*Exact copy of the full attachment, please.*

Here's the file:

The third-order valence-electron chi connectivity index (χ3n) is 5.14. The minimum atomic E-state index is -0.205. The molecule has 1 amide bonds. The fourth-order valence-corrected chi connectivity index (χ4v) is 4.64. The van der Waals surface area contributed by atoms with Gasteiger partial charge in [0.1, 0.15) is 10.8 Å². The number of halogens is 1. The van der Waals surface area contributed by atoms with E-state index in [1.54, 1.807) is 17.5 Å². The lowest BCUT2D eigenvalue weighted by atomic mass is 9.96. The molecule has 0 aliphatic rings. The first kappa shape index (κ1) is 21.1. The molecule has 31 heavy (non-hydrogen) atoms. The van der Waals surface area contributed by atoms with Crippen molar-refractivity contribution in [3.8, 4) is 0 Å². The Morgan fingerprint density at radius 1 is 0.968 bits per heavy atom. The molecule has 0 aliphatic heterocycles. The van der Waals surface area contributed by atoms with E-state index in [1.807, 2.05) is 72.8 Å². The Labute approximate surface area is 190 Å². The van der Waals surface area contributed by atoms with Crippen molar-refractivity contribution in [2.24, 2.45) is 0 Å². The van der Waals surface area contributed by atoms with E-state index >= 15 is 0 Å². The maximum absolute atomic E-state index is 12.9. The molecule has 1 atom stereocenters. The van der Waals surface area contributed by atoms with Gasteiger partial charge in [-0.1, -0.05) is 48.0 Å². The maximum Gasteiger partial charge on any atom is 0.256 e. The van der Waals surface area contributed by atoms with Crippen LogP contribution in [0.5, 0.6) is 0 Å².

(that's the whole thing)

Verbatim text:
The third-order valence-electron chi connectivity index (χ3n) is 5.14. The minimum atomic E-state index is -0.205. The molecule has 1 amide bonds. The fourth-order valence-corrected chi connectivity index (χ4v) is 4.64. The van der Waals surface area contributed by atoms with Gasteiger partial charge in [0.1, 0.15) is 10.8 Å². The number of halogens is 1. The van der Waals surface area contributed by atoms with E-state index in [1.54, 1.807) is 17.5 Å². The lowest BCUT2D eigenvalue weighted by atomic mass is 9.96. The molecule has 0 aliphatic rings. The first kappa shape index (κ1) is 21.1. The molecule has 31 heavy (non-hydrogen) atoms. The van der Waals surface area contributed by atoms with Crippen molar-refractivity contribution in [3.8, 4) is 0 Å². The Morgan fingerprint density at radius 1 is 0.968 bits per heavy atom. The molecule has 0 aliphatic heterocycles. The van der Waals surface area contributed by atoms with E-state index in [1.807, 2.05) is 72.8 Å². The Labute approximate surface area is 190 Å². The van der Waals surface area contributed by atoms with Crippen molar-refractivity contribution in [2.24, 2.45) is 0 Å². The van der Waals surface area contributed by atoms with E-state index >= 15 is 0 Å². The maximum absolute atomic E-state index is 12.9. The molecule has 1 atom stereocenters. The van der Waals surface area contributed by atoms with Gasteiger partial charge in [-0.1, -0.05) is 48.0 Å². The maximum Gasteiger partial charge on any atom is 0.256 e. The van der Waals surface area contributed by atoms with Crippen LogP contribution in [0.5, 0.6) is 0 Å².